by Tom Hoggins via The Telegraph
With the promised Autumn release dates of next-generation consoles Xbox Series X and PlayStation 5 creeping ever closer, it seemed that Microsoft and its great gaming rival Sony were playing chicken over who would reveal the cost of their new box first.
Plenty of speculation filled social media over the months since the pair’s summer showcases, but the firms remained resolutely quiet on the pricing issue, perhaps in the hope that the other would go first and last minute tweaks could be considered.
Pushed by either the leak of its budget next-gen alternative, the Xbox Series S, or the need to be aggressive to have any chance of cutting the significant lead Sony had with the PlayStation 4, Microsoft jumped first.
And it went in with two feet. The more powerful Series X will cost £449.99 while the lower-specced Series S will set players back a faintly remarkable £249.99. Both prices were a highly aggressive move in their own right (many expected both the Series X and PS5 to be tipping over the £500 mark) but the circumstances and strategy surrounding Microsoft’s move are somewhat unprecedented in the gaming industry.
The Xbox Series X is launching without any specific exclusives to speak of, with Microsoft happy to say you can play its first-party games on PC or on the upcoming streaming service xCloud. And while smaller, budget versions of gaming hardware are hardly new, they usually come in the middle of a console’s lifecycle. Releasing one alongside a premium model at launch is new territory.
All of this is in service to Microsoft’s growing subscription service Game Pass. This Netflix-style service offers up a library of games to download for a fixed monthly price. All of Xbox’s own Game Studios titles -such as Halo Infinite- will appear on the service, while the company also announced that FIFA publisher EA would be folding in its own EA Play library into the price. Microsoft have been aggressively pushing Game Pass as the fulcrum of its gaming offering for the best part of two years and it will also be the backbone of xCloud.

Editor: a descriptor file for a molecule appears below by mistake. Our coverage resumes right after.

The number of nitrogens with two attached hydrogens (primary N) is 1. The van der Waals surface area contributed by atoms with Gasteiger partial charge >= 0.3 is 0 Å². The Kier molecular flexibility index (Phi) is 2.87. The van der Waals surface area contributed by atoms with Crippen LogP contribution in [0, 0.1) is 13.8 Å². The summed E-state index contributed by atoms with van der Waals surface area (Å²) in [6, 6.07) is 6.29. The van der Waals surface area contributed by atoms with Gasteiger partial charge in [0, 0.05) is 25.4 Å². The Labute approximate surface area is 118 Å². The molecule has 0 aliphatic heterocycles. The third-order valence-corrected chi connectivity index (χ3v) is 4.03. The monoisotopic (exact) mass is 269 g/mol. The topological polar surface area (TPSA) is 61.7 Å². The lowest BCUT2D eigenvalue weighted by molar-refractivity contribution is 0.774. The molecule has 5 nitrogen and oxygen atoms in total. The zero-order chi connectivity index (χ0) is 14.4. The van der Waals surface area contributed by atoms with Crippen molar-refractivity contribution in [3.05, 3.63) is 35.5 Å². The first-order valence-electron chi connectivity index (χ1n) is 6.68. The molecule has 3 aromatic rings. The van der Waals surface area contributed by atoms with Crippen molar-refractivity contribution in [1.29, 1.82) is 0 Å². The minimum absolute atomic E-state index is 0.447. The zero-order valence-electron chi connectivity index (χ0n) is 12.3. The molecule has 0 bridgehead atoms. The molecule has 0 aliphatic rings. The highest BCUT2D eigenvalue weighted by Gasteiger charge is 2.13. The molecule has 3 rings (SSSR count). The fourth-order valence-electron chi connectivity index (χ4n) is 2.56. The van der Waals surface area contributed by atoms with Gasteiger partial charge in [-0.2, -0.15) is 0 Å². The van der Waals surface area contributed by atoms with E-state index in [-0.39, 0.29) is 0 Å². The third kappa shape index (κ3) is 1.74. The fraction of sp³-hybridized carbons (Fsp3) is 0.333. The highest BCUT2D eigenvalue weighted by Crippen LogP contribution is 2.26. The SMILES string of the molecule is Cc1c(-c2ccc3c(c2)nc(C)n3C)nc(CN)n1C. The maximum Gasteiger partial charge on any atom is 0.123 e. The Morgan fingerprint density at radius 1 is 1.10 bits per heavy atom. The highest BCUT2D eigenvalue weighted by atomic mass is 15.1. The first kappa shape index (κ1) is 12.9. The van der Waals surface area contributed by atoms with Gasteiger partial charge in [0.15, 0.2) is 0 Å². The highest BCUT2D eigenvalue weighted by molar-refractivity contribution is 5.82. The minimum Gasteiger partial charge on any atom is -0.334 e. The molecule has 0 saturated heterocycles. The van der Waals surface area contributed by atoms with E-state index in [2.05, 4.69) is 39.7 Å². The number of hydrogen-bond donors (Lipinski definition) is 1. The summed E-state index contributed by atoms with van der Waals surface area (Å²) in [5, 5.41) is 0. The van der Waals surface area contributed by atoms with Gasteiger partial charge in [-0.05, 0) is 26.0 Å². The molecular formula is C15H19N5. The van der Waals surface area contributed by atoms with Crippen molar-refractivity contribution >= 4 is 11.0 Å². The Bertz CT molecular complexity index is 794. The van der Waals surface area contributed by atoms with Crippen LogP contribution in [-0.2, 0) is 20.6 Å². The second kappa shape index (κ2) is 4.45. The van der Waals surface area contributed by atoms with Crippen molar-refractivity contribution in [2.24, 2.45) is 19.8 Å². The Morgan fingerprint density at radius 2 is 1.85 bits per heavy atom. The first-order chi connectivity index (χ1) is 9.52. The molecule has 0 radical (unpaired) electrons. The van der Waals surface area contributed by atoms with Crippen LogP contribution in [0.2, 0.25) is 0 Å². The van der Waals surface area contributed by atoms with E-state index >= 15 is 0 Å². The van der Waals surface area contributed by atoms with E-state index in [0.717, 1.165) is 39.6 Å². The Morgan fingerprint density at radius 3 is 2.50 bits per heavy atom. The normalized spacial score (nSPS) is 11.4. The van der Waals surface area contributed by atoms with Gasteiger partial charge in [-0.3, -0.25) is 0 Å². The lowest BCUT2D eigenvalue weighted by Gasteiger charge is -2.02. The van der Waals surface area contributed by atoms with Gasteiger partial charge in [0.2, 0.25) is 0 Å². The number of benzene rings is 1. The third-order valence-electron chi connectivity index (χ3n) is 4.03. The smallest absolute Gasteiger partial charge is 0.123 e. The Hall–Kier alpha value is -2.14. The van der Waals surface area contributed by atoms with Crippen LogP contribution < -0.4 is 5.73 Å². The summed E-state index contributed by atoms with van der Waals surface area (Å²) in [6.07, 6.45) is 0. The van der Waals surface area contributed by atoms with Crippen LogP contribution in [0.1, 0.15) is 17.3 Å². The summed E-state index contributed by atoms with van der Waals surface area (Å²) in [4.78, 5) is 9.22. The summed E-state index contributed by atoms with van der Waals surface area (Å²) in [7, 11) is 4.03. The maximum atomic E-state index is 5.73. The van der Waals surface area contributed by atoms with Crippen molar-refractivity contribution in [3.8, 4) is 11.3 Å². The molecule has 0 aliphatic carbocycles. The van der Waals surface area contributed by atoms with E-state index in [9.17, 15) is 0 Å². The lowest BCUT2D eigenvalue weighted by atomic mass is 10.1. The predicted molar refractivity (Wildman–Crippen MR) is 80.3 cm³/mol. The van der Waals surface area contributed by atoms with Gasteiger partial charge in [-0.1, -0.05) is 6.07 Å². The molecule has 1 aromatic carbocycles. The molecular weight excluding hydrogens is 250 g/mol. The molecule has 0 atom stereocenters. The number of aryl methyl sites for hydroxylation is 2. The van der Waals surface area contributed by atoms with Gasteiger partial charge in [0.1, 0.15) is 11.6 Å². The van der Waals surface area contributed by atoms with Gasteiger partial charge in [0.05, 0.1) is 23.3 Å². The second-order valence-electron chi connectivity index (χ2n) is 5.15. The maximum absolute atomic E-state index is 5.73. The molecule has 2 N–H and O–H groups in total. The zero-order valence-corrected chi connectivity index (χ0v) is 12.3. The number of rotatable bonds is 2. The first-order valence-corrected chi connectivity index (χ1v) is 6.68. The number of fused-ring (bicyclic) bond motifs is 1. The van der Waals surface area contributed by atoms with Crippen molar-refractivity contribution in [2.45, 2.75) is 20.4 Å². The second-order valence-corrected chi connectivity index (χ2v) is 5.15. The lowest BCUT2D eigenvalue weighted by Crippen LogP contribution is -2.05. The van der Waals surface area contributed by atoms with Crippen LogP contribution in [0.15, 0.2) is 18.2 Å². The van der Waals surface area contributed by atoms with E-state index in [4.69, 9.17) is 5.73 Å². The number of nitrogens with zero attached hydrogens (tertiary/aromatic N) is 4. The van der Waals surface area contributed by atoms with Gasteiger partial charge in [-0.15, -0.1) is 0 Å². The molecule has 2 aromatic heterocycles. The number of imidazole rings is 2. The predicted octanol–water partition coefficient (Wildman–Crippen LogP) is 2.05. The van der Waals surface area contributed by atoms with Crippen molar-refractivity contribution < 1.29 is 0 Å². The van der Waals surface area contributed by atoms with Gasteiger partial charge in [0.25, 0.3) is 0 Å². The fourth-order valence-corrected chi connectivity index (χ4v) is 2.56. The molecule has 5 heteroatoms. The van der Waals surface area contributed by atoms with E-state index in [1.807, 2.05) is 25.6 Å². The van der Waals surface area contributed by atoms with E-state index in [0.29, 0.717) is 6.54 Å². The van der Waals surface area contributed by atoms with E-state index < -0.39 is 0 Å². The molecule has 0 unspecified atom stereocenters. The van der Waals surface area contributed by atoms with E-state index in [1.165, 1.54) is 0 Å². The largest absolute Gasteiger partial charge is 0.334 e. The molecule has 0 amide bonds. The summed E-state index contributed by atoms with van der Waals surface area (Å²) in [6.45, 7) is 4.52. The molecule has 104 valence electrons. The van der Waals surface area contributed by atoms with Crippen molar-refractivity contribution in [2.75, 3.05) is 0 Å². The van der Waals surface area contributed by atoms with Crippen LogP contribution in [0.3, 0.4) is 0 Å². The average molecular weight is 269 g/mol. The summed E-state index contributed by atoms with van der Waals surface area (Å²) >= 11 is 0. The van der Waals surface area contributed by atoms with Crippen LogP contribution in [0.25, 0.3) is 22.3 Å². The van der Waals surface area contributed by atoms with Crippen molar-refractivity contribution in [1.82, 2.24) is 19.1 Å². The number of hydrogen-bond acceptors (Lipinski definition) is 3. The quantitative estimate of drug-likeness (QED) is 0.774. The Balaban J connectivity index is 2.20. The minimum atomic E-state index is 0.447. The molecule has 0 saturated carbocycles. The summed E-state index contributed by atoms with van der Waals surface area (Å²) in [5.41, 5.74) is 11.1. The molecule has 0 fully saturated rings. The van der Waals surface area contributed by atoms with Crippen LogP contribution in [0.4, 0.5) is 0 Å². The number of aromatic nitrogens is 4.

Microsoft’s approach to its consoles is not about selling boxes as much as it is ensnaring you into a Game Pass subscription. The Redmond giant is even offering a smartphone style 24 month contract for the Series X and Series S, in which you can pay up to £35 a month (for the Series X) for the new console and access to Game Pass. Taken at face value (not including the inevitable offers on subscription that will come from buying the box up front) over the span of two years that would be cheaper for players than buying the box and a Game Pass sub up front (around £18 according to some back-of-the-hand maths).
It is an approach unheard of thus far. And while there are unquestionable risks inherent in committing to a 24-month contract, giving prospective customers an option where they are not forking out £450 at launch will be a tantalising prospect.
Microsoft have so far executed this plan as well as it possibly could have – gaming Twitter was a flurry of positivity after the reveal- but there remains a significant question mark over whether this is the right plan.
Game Pass has received plenty of plaudits for its breadth of choice, but whether subscription is the direction that the mainstream gaming audience will want to go remains to be seen. The dominance of subscription services in other entertainment mediums would suggest yes, but gaming has not always followed the same pattern as its TV or musical cousins.
And there is, of course, the question of the PlayStation 5. Where Microsoft are trying to disrupt the industry model through service, Sony seem to be playing a straighter bat. While it too will be releasing a cheaper (disc-less) version of its PS5 console at launch, its focus so far has seemed more traditional; highlighting its gilded first-party studio exclusives and touting a more significant step into the next generation. While it does have irons in the fire with cloud gaming and subscriptions, Sony hasn’t seemed to have shown the same appetite of building its gaming business around the idea.
To an extent: why should it? Estimates have the PlayStation 4 outselling the Xbox One at around two to one and Sony is widely recognised as having the superior exclusive line-up. Getting gamers to shift allegiance after a successful run is not an easy task and Sony may feel that too much disruption would not serve it well.
Still, the reaction to Xbox’s pricing strategy would have caused plenty of chin-stroking in the executive offices of Sony HQ. PlayStation’s initial riposte may be to undercut the ticket price of the Xbox -who knows?- but it may be keeping one eye on how the monthly contract idea plays out too.
The chances are that Sony can afford to wait it out a little longer than Microsoft. Xbox knows it needed to be aggressive to shift mindsets and further push Game Pass as the future of how we play games. An all or nothing gamble that could fall flat or disrupt the gaming industry entirely. Microsoft look to be making the right moves, at least. Now it is your turn, PlayStation.
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